“I think we’ll have that conversation,” she said, adding that if it was up for consideration, “I would like to just have it very defined to the group cycle.”

Jody Newman, co-owner of popular patio bar The Friendly Spot, Alamo Street Eat Bar, and B&D Ice House, is excited about group cycling’s potential to decrease parking congestion in the busy area around her establishments.

“We look at it a little differently than some of the groups who are bringing it forward,” she said after the committee meeting. “Where they actually want to create a business out of this, we would use it as an added value. Since we are in Southtown, we are always thinking about alternate ways to get to and from our businesses. (We’d like to) encourage people to park outside of Southtown.”

"The traffic's too dangerous (in Southtown)," Express-News Columnist Roy Bragg wrote. Admittedly, traffic can be rough during some downtown festivals and events – like the First Friday scene captured here. Usually, traffic is slow and mild down South Alamo Street. Photo by Iris Dimmick.
First Friday pedestrian and vehicle traffic in Southtown, like this stretch in front of The Friendly Spot, can get a bit dicey. Photo by Iris Dimmick.

Today’s meeting is not the first time group cycling has been suggested in San Antonio. Robin and Billy Lund initially pitched the idea to San Antonio officials in 2010 after hearing about the tours offered in Minneapolis. Back then, they were given the cold shoulder, so they set up shop in Austin as PubCrawler of Austin. It is perhaps a sign of San Antonio’s increased emphasis on downtown life and tourism that the idea received such unanimous support today.

The amendment is likely to pass, but residents may not notice the change or have an opinion on the issue until these new vehicles get on the streets. Though the bikes themselves are considered relatively safe, they only travel at about 5 mph and are not enclosed; passengers are vulnerable to traffic elements, particularly frustrated motorized traffic and mischievous pedestrians.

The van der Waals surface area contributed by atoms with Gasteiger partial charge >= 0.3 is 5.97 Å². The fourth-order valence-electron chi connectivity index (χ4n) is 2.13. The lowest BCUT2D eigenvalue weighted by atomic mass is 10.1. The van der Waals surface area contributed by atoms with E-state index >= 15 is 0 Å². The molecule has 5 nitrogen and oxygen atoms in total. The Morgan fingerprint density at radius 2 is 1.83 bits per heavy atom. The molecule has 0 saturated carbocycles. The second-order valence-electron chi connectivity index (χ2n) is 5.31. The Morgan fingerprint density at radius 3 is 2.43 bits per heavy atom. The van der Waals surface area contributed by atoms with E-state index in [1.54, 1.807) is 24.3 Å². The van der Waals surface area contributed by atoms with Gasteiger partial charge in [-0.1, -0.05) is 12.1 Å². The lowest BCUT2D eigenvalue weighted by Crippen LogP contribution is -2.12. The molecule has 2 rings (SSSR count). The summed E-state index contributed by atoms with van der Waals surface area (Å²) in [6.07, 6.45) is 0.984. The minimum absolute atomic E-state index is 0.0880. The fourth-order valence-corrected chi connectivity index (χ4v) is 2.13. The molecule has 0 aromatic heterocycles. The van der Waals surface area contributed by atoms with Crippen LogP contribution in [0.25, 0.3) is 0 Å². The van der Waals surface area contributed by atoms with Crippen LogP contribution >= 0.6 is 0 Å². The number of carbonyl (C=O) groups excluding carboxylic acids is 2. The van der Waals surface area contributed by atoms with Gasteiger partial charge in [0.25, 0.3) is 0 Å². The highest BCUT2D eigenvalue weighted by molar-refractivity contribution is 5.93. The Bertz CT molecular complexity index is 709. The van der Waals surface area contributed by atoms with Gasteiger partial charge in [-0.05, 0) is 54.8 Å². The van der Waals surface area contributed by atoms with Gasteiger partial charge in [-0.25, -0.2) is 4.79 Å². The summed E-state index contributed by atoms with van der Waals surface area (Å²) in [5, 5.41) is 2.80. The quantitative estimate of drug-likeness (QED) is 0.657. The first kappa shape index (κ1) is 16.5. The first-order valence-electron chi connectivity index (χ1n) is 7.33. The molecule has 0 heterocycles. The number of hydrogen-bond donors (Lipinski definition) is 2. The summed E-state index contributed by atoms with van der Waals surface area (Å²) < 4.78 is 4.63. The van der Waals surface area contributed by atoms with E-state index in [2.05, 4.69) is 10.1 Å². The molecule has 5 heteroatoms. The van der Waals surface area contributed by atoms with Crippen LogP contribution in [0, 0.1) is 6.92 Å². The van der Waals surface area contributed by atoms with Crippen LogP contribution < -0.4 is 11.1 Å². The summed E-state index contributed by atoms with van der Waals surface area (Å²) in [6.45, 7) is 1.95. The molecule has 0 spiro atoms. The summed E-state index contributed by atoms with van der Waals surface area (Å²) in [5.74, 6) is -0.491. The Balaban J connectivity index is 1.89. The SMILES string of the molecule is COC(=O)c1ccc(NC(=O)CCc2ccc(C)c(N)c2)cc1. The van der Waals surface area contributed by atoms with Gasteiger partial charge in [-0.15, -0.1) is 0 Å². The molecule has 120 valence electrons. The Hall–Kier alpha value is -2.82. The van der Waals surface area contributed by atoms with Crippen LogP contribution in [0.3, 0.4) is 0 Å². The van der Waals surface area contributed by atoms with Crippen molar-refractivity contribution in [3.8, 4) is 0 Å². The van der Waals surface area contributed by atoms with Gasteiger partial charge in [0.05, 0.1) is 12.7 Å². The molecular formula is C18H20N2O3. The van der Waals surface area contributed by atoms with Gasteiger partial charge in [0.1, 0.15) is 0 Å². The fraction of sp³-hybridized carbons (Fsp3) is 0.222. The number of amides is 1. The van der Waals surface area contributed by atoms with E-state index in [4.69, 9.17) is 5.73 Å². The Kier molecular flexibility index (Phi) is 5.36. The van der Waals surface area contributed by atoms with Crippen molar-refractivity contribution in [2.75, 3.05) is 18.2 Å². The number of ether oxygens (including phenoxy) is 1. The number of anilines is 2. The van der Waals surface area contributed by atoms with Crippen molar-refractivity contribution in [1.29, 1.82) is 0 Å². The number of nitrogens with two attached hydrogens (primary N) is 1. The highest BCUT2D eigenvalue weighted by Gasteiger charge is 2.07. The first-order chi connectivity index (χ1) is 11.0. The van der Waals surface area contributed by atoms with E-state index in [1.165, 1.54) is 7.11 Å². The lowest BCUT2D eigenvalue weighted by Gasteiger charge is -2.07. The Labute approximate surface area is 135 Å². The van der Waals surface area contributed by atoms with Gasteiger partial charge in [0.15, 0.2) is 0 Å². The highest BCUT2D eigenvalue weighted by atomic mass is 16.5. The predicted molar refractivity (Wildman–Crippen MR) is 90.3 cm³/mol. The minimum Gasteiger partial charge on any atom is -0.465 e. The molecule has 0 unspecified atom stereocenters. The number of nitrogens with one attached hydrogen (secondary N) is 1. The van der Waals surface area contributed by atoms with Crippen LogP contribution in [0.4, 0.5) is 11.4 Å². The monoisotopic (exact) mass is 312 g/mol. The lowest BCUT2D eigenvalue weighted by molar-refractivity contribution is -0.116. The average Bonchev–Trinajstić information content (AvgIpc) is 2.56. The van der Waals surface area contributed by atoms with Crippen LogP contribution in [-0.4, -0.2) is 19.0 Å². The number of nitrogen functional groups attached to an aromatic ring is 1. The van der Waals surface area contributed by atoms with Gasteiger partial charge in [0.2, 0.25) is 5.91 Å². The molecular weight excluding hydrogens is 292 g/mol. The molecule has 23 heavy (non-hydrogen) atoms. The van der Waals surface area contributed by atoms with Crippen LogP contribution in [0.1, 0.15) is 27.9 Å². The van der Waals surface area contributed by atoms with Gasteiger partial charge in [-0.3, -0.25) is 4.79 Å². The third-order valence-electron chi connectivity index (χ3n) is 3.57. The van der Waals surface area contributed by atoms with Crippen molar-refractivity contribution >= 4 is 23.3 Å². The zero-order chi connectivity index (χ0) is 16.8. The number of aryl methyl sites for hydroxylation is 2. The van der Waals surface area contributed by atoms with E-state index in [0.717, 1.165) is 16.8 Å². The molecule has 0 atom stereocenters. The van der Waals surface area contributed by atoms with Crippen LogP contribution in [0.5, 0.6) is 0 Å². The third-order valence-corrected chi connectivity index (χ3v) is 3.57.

In Minneapolis, a suspected drunk driver collided with a party bike in June 2015 and seriously injured three people. The bikes have also been targeted by locals in that city who consider the bikes a nuisance, as in a May 2015 incident in which five individuals were charged with misdemeanors after attacking Pedal Pub passengers with water guns and water balloons. The attack was reportedly organized through the surprisingly active Minneapolis-based “I HATE the Pedal Pub” community group on Facebook, which has more than 4,000 likes.

Will San Antonio’s party bikes inspire this level of discord? Only time will tell.

Perhaps it’s the more strict drinking laws or Texas’ notoriously easygoing drivers, but unlike Minneapolis’ Pedal Pubs, PubCrawlers of Austin have seen no accidents and remain roundly adored by reviewers. So put on your cycling shoes, San Antonio, it’s party bike time.*

*Pending approval by the San Antonio City Council.

Top image: A group of “Pedal Pubbers” protest against Scientology in Minneapolis on Oct. 9, 2010. Photo courtesy of Flicker user Ichi One.

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Abbey Francis

Abbey Francis

Abbey Rae Francis is a San Antonio native and freelance journalist. After attending college up North, she decided she missed Tex-Mex too much and came back to the Lone Star State. She is that person you...